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Emergency services / New water safety policy needs to be ‘well understood’ by the community – and put in place quickly, councillor says

Councillor Alastair Cooper. Photo: SIC

THE ONGOING development of a water safety policy for Shetland is particularly important due to the rise of wild swimmers and recreational activities like kayaking, a meeting heard this week.

Shetland’s first water safety policy is set to go out to public consultation after being given the thumbs up from members of the isles’ community safety and resilience board on Thursday.

One key aim of the policy is to prevent water incidents and accidental drowning deaths in Shetland, and promote safe participation of recreational activities.

A water safety leaflet created in partnership with emergency services was recently distributed across Shetland to parents and carers of children.

The idea of a formal policy has been worked on since voluntary organisation Water Safety Scotland put out a call for all of the country’s local authorities to think about developing one.

Water Safety Scotland aims to reduce accidental drowning deaths in Scotland by 50 per cent by 2026.

The draft water safety policy highlights that people are never more than three miles away from the sea in Shetland.

There is nearly 1,700 miles of coastline, more than 300 lochs and nearly 180 commercial fishing boats in the isles.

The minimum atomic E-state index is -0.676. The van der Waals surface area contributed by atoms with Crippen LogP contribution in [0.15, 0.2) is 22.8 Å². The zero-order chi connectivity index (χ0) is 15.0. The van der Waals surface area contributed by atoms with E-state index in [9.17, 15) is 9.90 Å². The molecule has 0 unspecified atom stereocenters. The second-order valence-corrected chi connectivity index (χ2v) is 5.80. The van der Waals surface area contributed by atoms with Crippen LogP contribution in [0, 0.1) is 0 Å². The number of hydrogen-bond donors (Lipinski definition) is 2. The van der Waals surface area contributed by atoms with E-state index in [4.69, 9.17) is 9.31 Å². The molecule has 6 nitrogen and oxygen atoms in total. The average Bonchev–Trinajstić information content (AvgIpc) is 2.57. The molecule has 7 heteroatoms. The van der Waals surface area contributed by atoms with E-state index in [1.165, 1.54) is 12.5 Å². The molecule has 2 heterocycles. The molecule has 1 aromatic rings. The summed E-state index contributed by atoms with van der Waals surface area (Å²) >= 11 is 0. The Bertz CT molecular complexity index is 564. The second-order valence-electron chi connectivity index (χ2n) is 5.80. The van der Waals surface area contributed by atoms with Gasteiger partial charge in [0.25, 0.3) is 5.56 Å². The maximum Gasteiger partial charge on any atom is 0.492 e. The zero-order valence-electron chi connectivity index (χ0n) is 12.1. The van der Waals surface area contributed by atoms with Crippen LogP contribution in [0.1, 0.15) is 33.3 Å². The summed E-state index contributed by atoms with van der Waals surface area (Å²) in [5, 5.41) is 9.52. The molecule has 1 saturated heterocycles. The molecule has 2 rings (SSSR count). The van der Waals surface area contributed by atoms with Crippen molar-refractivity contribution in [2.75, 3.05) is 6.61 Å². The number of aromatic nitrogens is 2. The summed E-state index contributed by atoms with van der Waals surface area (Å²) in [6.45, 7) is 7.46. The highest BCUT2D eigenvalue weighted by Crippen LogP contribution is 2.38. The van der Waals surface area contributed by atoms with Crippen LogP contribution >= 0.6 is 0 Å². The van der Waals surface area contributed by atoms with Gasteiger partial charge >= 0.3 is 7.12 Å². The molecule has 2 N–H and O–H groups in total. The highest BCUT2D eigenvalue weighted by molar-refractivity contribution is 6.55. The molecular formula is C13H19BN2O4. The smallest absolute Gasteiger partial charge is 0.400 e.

Plenty is going on already; all pupils from primary one to secondary two are offered six sessions of swimming per school year, while lower primary children have the opportunity to take part in class excursions to the Lerwick or Aith lifeboat stations.

The council’s outdoor education service also delivers a number of different activities such as kayaking and coasteering, in which education forms a key part.

The coastguard can also visit schools and the RNLI also holds events.

Those behind the policy are keen to ‘risk map’ to identify hotspots, and improve data collection for water incidents, whilst developing a more coordinated approach to promoting public awareness.

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Partnership working is also an integral focus.

At Thursday’s meeting board chairman Alastair Cooper said it was worth getting the policy set in stone as soon as possible.

He said it was particularly prevalent due to a number of recent water-related deaths on mainland Scotland.

“We don’t want to see any fatalities in Shetland,” Cooper warned.

“This policy needs to be highlighted and well understood within the community.”

Cooper highlighted an increased interest in what people are calling wild swimming – taking a dip in the sea.

“A lot more folk are swimming in the sea and they need to be aware of the risk,” he said.

Shetland Central member Moraig Lyall also noted a “big upturn” recently in the number of people that are heading out on the water locally for activities such as kayaking.

Meanwhile Lerwick councillor Stephen Flaws said there needs to be balance struck between promoting safety while still encouraging people to enjoy Shetland’s waters.

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